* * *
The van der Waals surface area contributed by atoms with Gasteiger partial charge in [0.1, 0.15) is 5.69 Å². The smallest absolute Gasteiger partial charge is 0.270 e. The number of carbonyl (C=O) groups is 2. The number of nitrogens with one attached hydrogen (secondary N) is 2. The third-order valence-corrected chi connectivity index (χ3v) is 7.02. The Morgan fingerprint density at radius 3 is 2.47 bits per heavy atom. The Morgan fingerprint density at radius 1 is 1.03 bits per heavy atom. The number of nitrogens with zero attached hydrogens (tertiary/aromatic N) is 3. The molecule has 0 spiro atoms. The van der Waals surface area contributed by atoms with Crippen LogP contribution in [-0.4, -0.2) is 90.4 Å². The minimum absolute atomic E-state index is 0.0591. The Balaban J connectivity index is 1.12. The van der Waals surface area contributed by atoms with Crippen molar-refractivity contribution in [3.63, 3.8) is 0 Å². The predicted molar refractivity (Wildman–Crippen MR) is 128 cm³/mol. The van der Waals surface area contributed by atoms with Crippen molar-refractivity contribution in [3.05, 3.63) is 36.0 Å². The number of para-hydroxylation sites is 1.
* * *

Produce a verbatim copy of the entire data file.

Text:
The van der Waals surface area contributed by atoms with Gasteiger partial charge in [0.1, 0.15) is 5.69 Å². The smallest absolute Gasteiger partial charge is 0.270 e. The number of carbonyl (C=O) groups is 2. The number of nitrogens with one attached hydrogen (secondary N) is 2. The third-order valence-corrected chi connectivity index (χ3v) is 7.02. The Morgan fingerprint density at radius 3 is 2.47 bits per heavy atom. The Morgan fingerprint density at radius 1 is 1.03 bits per heavy atom. The number of nitrogens with zero attached hydrogens (tertiary/aromatic N) is 3. The molecule has 0 spiro atoms. The van der Waals surface area contributed by atoms with Crippen LogP contribution in [-0.4, -0.2) is 90.4 Å². The minimum absolute atomic E-state index is 0.0591. The Balaban J connectivity index is 1.12. The van der Waals surface area contributed by atoms with Crippen molar-refractivity contribution in [3.63, 3.8) is 0 Å². The predicted molar refractivity (Wildman–Crippen MR) is 128 cm³/mol. The van der Waals surface area contributed by atoms with Crippen molar-refractivity contribution in [3.05, 3.63) is 36.0 Å². The number of para-hydroxylation sites is 1.